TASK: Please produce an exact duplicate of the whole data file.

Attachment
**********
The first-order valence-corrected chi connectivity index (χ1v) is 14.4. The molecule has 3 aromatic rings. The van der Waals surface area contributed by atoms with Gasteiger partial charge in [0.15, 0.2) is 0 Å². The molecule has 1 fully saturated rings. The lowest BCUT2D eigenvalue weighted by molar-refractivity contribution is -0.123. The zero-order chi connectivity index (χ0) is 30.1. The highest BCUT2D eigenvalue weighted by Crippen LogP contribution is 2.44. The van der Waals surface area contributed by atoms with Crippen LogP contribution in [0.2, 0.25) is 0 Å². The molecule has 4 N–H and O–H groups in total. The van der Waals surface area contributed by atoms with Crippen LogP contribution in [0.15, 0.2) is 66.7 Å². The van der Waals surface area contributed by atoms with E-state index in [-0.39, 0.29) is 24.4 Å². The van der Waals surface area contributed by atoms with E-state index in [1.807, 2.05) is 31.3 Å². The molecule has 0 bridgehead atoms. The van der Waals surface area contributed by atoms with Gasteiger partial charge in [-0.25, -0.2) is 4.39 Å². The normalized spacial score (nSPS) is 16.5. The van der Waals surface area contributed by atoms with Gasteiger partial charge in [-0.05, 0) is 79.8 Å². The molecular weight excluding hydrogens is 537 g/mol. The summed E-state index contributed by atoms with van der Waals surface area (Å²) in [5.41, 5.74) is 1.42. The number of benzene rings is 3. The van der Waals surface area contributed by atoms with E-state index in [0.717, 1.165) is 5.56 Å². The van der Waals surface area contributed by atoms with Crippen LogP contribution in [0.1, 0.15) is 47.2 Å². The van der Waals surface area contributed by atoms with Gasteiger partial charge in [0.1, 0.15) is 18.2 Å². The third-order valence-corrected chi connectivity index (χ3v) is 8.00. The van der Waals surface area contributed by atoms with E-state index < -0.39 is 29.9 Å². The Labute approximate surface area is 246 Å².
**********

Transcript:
The first-order valence-corrected chi connectivity index (χ1v) is 14.4. The molecule has 3 aromatic rings. The van der Waals surface area contributed by atoms with Gasteiger partial charge in [0.15, 0.2) is 0 Å². The molecule has 1 fully saturated rings. The lowest BCUT2D eigenvalue weighted by molar-refractivity contribution is -0.123. The zero-order chi connectivity index (χ0) is 30.1. The highest BCUT2D eigenvalue weighted by Crippen LogP contribution is 2.44. The van der Waals surface area contributed by atoms with Crippen LogP contribution in [0.2, 0.25) is 0 Å². The molecule has 4 N–H and O–H groups in total. The van der Waals surface area contributed by atoms with Crippen LogP contribution in [0.15, 0.2) is 66.7 Å². The van der Waals surface area contributed by atoms with E-state index in [-0.39, 0.29) is 24.4 Å². The van der Waals surface area contributed by atoms with E-state index in [1.807, 2.05) is 31.3 Å². The molecule has 0 bridgehead atoms. The van der Waals surface area contributed by atoms with Gasteiger partial charge in [-0.25, -0.2) is 4.39 Å². The normalized spacial score (nSPS) is 16.5. The van der Waals surface area contributed by atoms with Gasteiger partial charge in [-0.05, 0) is 79.8 Å². The molecular weight excluding hydrogens is 537 g/mol. The summed E-state index contributed by atoms with van der Waals surface area (Å²) in [5.41, 5.74) is 1.42. The number of benzene rings is 3. The van der Waals surface area contributed by atoms with E-state index in [0.717, 1.165) is 5.56 Å². The van der Waals surface area contributed by atoms with Crippen LogP contribution in [0.1, 0.15) is 47.2 Å². The van der Waals surface area contributed by atoms with Gasteiger partial charge in [0.1, 0.15) is 18.2 Å². The third-order valence-corrected chi connectivity index (χ3v) is 8.00. The van der Waals surface area contributed by atoms with E-state index < -0.39 is 29.9 Å². The Labute approximate surface area is 246 Å².